Germany has become one of the world’s top destinations for international students, with over 350,000 international students enrolled in the country, including over 50,000 graduate students. What draws students to Germany? Aside from having low tuition costs and quality universities, Germany has one of the world’s strongest economies. Students have the opportunity to apply for work in the European job market, potentially leading to permanent residency in Europe.
Even if you don’t speak German, that’s OK. While learning the language is a must if you hope to find work in the country, more and more German universities offer English-language courses. If you’re looking for an affordable MBA program in Europe, Germany is a great option.
Advantages of Seeking an MBA in Germany
Germany’s business schools aren’t as well known as those in France and the U.K., but they still rank very highly compared to other European schools. Germany has nearly 100 MBA programs to choose from, with 7 of its schools ranking among the top 95 in Europe.
Aside from that, there are plenty of other reasons to choose Germany for your MBA. Full-time students can work up to 120 full days per year on a student visa, and you’ll be eligible to stay in the country for 18 months after you graduate to look for work. This is less restrictive than many other countries where you might study for an MBA, including the U.S. and Canada.
You’ll also have the chance to explore Germany’s cultural heritage, including famous cities like Berlin, Hamburg, and Frankfurt — and of course, the chance to practice your German.
Cost of MBA Education in Germany
Germany is known for its low-cost, high-quality education. In 2014, the country made it free to get an undergraduate degree at any of its public universities — even for international students, and even if you don’t speak German! Unfortunately, that doesn’t extend to MBA degrees, but tuition is still much cheaper than many comparable programs in other countries.
For example, EMST Berlin charges €43,500 in tuition for its 1-year MBA program, compared to the €85,500 it costs to get an MBA at INSEAD in France. Of course, this doesn’t include living expenses, which EMST Berlin estimates will be around €1,000 to €1,500 per month.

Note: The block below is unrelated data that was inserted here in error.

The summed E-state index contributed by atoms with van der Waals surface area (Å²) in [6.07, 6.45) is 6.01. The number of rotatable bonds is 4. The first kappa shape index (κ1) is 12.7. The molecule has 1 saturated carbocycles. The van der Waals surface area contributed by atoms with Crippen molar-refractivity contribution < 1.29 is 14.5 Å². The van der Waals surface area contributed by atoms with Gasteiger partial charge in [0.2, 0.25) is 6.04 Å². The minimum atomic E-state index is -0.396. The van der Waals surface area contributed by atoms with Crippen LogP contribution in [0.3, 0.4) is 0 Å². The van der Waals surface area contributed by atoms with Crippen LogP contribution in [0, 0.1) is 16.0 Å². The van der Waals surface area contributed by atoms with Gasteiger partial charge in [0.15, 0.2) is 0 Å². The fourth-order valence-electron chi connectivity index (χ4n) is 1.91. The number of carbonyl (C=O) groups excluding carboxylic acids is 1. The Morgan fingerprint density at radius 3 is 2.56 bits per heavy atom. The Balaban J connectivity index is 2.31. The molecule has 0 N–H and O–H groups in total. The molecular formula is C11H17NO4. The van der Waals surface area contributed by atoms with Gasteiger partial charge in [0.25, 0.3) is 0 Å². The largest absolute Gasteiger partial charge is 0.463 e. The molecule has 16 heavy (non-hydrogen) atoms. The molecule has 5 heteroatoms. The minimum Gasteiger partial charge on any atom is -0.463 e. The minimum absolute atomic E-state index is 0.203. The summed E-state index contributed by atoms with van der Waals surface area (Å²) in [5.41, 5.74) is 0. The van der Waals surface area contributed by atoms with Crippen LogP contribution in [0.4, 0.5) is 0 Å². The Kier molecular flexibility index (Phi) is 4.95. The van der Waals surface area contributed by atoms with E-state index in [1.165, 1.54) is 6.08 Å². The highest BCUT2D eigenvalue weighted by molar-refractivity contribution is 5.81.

Still, Berlin is known as Western Europe’s most affordable capital city, much cheaper than both London and Paris, with an average rent of around €400 per month for a single room. Other cities will be even cheaper, so do your research when deciding where in Germany to study. You’ll also have to pay for health insurance, which is mandatory for students, Internet and phone bills, and transportation costs, which aren’t included in your tuition.
If those numbers still sound high to you, don’t worry: you may be able to get help through one of Germany’s very generous scholarship programs. Visit the German Student Exchange Service (DAAD) website to see whether you qualify for any scholarships for international students. You may also be able to apply for scholarships offered directly by your MBA program.
Quality of Life
When it comes to quality of life, Germany regularly ranks as one of the top 10 countries in the world, according to the U.S. News & World Report. With over 82 million residents, it’s the most populous country in the region, and is the 4th largest economy in the world, after China, Japan, and the U.S. Its currency is the Euro, along with the rest of the European Union.
Five Germany cities — Hamburg, Berlin, Munich, Frankfurt, and Dusseldorf — made it onto the Economist’s list of the most livable cities in the world. Germany is known for having extensive public transportation options, including high-speed trains and plenty of bike lanes. It also has a temperate climate with mild summers and winters compared to other parts of Europe.
Germany’s strong economy and low unemployment rates make it a great option for students. Although applying for visas and residence permits can be a bureaucratic process, Germany is more welcoming to immigrants than many European countries and is actively seeking skilled workers to contribute to its economy.